The UN High Commission for Refugees (UNHCR) and its humanitarian partners on Wednesday launched an inter-agency funding appeal of $157 million for people affected by the Boko Haram insurgency in the Lake Chad Basin region.
Kelly Clements, Deputy UN High Commissioner for Refugees, said at the appeal launch in Niamey that “the Boko Haram crisis lingers on and is far from over”.
The 47 UN agencies, including the UNHCR, and humanitarian organisations participating in the 2018 Nigeria Regional Refugee Response Plan will provide support to some 208,000 Nigerian refugees.
The agencies would also provide support for 75,000 of the Nigerian refugees’ hosts in Niger, Cameroon and Chad.
“The world should not forget the victims of this deadly conflict, especially as there appears to be little hope for a return to peace and stability in the near future,” Ms. Clements underscored.
She explained that Nigerian refugees continued to arrive in very remote, impoverished communities in neighbouring countries.
She said since it started in 2013, the Boko Haram conflict has internally displaced another 2.4 million people in north-east Nigeria, Cameroon, Chad and Niger.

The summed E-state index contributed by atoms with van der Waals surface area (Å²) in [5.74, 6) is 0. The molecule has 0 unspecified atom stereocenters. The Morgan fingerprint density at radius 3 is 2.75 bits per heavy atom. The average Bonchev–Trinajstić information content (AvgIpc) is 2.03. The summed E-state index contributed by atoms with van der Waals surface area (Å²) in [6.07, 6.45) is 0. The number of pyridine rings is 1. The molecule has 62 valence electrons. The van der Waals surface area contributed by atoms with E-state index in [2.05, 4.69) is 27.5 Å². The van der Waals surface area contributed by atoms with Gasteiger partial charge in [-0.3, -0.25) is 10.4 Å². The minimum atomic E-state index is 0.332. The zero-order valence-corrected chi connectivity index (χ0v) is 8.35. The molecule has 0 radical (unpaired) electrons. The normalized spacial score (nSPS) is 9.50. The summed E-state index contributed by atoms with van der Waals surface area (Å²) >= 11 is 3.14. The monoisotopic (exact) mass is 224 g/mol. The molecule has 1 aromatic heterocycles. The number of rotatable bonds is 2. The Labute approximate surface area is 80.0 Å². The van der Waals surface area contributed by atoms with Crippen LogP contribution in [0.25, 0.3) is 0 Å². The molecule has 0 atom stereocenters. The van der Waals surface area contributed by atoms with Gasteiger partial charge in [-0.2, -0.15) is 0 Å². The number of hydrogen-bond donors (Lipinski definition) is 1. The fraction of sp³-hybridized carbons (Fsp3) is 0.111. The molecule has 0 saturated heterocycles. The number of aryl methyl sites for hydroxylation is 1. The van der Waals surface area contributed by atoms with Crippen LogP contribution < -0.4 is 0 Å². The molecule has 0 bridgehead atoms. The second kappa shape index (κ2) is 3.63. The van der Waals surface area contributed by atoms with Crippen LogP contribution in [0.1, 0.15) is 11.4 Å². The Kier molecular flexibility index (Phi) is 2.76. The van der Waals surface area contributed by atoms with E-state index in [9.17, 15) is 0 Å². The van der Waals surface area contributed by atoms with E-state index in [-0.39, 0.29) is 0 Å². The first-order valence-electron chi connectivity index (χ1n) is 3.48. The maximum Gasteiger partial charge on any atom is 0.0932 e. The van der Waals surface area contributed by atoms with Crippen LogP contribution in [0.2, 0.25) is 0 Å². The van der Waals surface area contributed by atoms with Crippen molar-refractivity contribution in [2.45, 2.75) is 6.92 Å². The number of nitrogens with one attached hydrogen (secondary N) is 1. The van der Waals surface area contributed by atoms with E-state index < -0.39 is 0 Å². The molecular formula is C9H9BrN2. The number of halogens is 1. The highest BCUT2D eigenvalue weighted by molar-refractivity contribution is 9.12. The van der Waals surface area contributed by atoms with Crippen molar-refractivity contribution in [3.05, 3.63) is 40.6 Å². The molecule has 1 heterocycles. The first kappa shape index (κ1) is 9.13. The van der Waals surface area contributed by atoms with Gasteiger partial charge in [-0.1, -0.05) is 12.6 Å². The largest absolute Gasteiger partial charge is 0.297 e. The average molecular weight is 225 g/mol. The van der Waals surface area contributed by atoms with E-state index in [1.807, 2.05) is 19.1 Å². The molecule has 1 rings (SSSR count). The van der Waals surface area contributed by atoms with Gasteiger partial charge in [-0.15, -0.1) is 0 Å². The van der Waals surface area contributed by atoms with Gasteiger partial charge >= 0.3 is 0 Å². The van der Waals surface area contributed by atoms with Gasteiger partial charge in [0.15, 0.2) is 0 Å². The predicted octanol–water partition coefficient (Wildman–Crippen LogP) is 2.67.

UNHCR called the menacing threat of food insecurity and severe malnutrition “one of the most devastating side effects of the conflict.”
In September 2017, more than 7.2 million people in the Lake Chad Basin, which spans seven countries, including most of Chad and a large part of Niger, faced food insecurity.
Across the vast region, food insecurity and malnutrition have reached critical levels, a situation only made worse over the eight years of the Boko Haram insurgency.
“The future of young generations in the region is at stake, as food insecurity not only affects the dignity of families, but has serious consequences on the physical and cognitive development of children,” Ms. Clements stressed.
According to her, in a region where education levels were already among the lowest in the world, the conflict has had a devastating impact.
She regretted that the situation had forced hundreds of schools to close, making education inaccessible and causing school attendance rates to drop.
“Refugee-hosting communities are also in dire need of assistance, as their capacity, including basic services infrastructure, is stretched to the limit,” she stressed.
Ms. Clements said humanitarian aid was needed to uplift services, including shelter, health, education, and water and sanitation sectors.
In 2017, $241 million appeal was only 56 per cent funded, she regretted.